All examinations of the exhaled breath of consumptives have failed to reveal the presence of the bacillus. Tappeiner, Bolinger, Grancher, Cadeac, Mallet, and others, have made experiments to determine this question. Tappeiner caused a patient in the last stages of consumption to cough frequently into a box in which two rabbits were confined. The animals were subjected to this treatment for two months, but remained healthy. Bolinger caused tuberculous patients to breathe upon surfaces moistened with glycerine, but was never able to find any entrapped bacilli, and therefore came to the conclusion that the infection is not communicated by the breath. Grancher experimented with the breath of consumptives exhaled into rubber bags in which were Guinea pigs; the animals were treated in this way for several weeks, but no indication of tuberculosis showed itself. Other investigators have made like experments with similar results.

The theory that consumption is an hereditary disease is fast losing its hold upon the professional mind, although it is still regarded as possible, by some observers, that the disease may be transmitted from mother to child. If this be true, it is probable that the inheritance is always manifested in the earlier months of childhood, or at the farthest, during the first years of life. If the disease is transmitted, the child must be tuberculous at birth; and to believe that the inherited bacilli can remain dormant for half a century or more, and then spring into activity, is not in accord with the morphology of germ life.

Hutinel, of the Hospital des Enfants Malades, in a paper upon the heredity of tuberculosis, says that we are warranted in affirm. ing that communication of the disease by the father is not proven, and is exceedingly doubtful ; but that transmission by the mother may take place, but is extremely rare. Nevertheless, heredity exists, and if the children of consumptive parents are not born tuberculous, they are tuberculizable; that is, they have inherited what he terms a culture soil favorable to its development. In other words, there is transmitted an abnormal susceptibility to the disease, owing to more favorable conditions for the development of the germ, or through the absence of that resisting power found in persons of greater physical perfection. It is inconceivable how the bacillus can be transmitted to children and remain dormant for years, and then spring into activity. Such a position is untenable in the light of modern science, while the theory of transmitted susceptibility is wholly rational, and does not conflict with our latest and most accurate investigations. It would be fully as rational to speak of a typhoid diathesis as of a “ tuberculous diathesis," neither of which has any existence. It is true, and a matter of observation among all practicing physicians, that the offspring of diseased or physically imperfect parents, show a diminished power of resistance to disease, and are especially liable to tuberculosis. That the children of such parents readily contract this or any other infectious disease, should not lead us to pronounce such disease to be hereditary. We cannot doubt that there is a congenital lack of resistance to the infection of tuberculosis, as well as to some other diseases ; but that the disease itself is hereditary, there is no evidence capable of demonstrating.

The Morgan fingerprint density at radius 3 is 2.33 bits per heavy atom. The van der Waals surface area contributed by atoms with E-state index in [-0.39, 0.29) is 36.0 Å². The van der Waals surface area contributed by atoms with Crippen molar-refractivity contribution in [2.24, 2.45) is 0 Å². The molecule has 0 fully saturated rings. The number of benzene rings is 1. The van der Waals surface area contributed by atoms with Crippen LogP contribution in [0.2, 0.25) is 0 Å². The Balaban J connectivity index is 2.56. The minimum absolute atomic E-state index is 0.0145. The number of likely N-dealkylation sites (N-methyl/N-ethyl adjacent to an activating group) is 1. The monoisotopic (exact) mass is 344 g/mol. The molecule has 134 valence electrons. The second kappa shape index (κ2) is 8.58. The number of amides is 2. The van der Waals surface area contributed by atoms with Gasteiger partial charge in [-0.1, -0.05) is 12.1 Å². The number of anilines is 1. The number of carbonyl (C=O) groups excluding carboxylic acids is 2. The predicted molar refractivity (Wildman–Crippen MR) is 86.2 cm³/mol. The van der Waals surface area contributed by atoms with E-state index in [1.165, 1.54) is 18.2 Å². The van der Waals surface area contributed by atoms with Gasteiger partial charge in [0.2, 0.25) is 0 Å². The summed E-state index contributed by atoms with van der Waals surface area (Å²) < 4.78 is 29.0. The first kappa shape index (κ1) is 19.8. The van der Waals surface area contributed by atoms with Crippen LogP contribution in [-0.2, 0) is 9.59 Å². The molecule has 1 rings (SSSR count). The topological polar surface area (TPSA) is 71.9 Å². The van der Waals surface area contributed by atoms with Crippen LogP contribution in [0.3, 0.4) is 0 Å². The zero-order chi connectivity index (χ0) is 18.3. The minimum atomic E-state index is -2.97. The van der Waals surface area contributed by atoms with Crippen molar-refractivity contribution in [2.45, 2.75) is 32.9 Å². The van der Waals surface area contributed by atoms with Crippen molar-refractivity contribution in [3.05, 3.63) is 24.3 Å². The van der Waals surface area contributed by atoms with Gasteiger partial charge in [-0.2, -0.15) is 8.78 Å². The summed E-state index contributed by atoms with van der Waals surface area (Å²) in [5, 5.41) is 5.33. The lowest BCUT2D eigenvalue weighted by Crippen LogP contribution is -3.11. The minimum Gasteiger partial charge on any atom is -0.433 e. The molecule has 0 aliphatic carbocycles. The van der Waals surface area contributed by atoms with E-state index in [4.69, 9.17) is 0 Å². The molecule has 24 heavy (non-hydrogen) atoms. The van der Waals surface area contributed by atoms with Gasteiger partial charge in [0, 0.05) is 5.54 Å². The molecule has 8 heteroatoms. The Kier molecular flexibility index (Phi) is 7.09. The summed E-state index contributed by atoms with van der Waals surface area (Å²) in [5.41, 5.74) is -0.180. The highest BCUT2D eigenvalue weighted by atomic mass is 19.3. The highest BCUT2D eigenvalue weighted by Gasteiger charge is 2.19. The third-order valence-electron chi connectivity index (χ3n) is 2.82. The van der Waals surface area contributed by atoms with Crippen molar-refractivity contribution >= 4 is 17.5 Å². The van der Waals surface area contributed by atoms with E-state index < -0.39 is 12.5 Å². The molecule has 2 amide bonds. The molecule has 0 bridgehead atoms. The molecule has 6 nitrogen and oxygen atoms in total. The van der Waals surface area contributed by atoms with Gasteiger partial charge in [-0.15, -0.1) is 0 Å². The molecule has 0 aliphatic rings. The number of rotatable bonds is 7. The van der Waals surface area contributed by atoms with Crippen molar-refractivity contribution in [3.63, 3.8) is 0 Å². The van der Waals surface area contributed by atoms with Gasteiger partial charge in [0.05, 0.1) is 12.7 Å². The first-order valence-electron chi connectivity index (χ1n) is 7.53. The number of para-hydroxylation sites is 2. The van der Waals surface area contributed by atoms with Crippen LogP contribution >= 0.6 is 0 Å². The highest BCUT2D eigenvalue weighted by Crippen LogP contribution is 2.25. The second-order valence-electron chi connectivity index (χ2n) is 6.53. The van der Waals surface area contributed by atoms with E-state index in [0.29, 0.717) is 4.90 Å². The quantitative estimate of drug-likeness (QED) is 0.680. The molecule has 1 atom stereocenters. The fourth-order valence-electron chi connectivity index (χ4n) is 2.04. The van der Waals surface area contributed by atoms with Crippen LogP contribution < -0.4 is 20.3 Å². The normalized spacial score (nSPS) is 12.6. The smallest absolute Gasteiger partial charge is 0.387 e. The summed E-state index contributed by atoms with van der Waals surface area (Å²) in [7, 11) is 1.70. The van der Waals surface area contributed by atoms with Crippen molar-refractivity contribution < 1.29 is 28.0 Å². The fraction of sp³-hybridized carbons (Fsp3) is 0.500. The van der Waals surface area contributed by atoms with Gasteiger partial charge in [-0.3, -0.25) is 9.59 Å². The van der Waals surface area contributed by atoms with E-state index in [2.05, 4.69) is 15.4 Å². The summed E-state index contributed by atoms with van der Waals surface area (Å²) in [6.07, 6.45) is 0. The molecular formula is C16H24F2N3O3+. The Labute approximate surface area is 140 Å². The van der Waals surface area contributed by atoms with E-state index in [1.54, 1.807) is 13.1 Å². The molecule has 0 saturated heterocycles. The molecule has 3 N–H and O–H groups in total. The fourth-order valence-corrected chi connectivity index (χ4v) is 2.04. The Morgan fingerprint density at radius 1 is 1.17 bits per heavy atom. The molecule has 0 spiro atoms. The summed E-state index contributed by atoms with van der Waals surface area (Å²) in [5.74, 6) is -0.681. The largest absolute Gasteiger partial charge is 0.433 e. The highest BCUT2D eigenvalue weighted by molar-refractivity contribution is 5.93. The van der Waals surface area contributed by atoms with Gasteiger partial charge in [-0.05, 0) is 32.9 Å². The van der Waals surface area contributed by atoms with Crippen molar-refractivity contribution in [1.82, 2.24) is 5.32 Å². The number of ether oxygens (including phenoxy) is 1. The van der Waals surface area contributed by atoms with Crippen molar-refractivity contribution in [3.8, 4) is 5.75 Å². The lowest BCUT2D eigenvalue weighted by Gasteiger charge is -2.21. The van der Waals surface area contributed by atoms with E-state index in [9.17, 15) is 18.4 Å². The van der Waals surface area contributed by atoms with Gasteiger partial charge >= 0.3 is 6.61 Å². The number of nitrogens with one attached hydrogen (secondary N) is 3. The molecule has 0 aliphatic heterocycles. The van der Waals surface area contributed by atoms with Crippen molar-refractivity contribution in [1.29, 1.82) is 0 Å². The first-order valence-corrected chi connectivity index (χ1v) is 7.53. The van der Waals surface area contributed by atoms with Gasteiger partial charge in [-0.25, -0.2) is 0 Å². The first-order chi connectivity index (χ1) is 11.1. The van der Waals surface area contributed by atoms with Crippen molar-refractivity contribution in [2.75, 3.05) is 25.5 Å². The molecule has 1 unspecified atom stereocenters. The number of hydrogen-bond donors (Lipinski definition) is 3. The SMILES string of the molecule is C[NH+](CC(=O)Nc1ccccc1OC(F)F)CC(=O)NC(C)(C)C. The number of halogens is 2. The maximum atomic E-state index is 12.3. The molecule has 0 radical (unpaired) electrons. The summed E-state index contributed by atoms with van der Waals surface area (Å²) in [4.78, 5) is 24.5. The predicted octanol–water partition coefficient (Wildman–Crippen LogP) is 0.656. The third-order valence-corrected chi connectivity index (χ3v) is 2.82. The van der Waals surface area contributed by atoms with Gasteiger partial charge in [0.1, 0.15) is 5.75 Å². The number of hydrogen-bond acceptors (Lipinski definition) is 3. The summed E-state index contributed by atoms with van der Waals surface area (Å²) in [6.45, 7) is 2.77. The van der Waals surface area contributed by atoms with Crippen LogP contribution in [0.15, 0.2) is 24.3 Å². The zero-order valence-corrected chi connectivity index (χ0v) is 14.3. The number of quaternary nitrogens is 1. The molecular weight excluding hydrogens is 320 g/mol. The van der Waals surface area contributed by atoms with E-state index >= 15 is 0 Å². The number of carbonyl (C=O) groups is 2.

In order to formulate methods for the restriction of tuberculosis, we must have an intelligent understanding of the manner in which it is communicated or spread. The history of the disease thus far given carries with it, inferentially, a more or less logical idea of what is necessary to prevent its propagation. There are many avenues, however, through which the disease may be received that have not been mentioned. In discussing this point, Koch expresses himself as follows: